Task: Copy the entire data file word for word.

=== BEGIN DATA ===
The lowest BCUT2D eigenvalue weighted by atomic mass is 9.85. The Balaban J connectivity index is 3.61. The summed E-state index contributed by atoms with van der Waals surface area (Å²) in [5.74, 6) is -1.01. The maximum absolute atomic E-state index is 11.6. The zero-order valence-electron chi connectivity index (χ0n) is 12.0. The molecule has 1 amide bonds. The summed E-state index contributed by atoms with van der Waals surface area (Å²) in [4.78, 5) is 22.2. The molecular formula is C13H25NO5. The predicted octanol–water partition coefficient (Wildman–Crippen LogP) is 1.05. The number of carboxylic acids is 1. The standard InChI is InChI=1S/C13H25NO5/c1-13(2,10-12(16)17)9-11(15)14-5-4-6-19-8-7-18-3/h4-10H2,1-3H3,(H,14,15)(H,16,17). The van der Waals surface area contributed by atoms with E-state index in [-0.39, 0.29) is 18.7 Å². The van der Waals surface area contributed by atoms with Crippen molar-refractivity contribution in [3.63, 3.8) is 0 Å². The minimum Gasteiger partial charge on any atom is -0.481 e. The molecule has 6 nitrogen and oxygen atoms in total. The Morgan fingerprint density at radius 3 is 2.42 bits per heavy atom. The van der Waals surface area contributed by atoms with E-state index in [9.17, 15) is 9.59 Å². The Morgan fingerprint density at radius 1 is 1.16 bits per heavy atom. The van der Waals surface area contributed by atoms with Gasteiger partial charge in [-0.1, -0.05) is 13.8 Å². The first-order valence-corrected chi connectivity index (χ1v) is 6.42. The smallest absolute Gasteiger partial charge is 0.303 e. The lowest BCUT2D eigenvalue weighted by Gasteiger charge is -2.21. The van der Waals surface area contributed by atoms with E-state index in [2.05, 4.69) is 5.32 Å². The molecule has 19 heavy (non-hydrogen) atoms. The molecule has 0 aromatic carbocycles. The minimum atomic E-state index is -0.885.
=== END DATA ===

The lowest BCUT2D eigenvalue weighted by atomic mass is 9.85. The Balaban J connectivity index is 3.61. The summed E-state index contributed by atoms with van der Waals surface area (Å²) in [5.74, 6) is -1.01. The maximum absolute atomic E-state index is 11.6. The zero-order valence-electron chi connectivity index (χ0n) is 12.0. The molecule has 1 amide bonds. The summed E-state index contributed by atoms with van der Waals surface area (Å²) in [4.78, 5) is 22.2. The molecular formula is C13H25NO5. The predicted octanol–water partition coefficient (Wildman–Crippen LogP) is 1.05. The number of carboxylic acids is 1. The standard InChI is InChI=1S/C13H25NO5/c1-13(2,10-12(16)17)9-11(15)14-5-4-6-19-8-7-18-3/h4-10H2,1-3H3,(H,14,15)(H,16,17). The van der Waals surface area contributed by atoms with E-state index in [-0.39, 0.29) is 18.7 Å². The van der Waals surface area contributed by atoms with Crippen molar-refractivity contribution in [3.63, 3.8) is 0 Å². The minimum Gasteiger partial charge on any atom is -0.481 e. The molecule has 6 nitrogen and oxygen atoms in total. The Morgan fingerprint density at radius 3 is 2.42 bits per heavy atom. The van der Waals surface area contributed by atoms with E-state index in [9.17, 15) is 9.59 Å². The Morgan fingerprint density at radius 1 is 1.16 bits per heavy atom. The van der Waals surface area contributed by atoms with Gasteiger partial charge in [-0.1, -0.05) is 13.8 Å². The first-order valence-corrected chi connectivity index (χ1v) is 6.42. The smallest absolute Gasteiger partial charge is 0.303 e. The lowest BCUT2D eigenvalue weighted by Gasteiger charge is -2.21. The van der Waals surface area contributed by atoms with E-state index in [2.05, 4.69) is 5.32 Å². The molecule has 19 heavy (non-hydrogen) atoms. The molecule has 0 aromatic carbocycles. The minimum atomic E-state index is -0.885.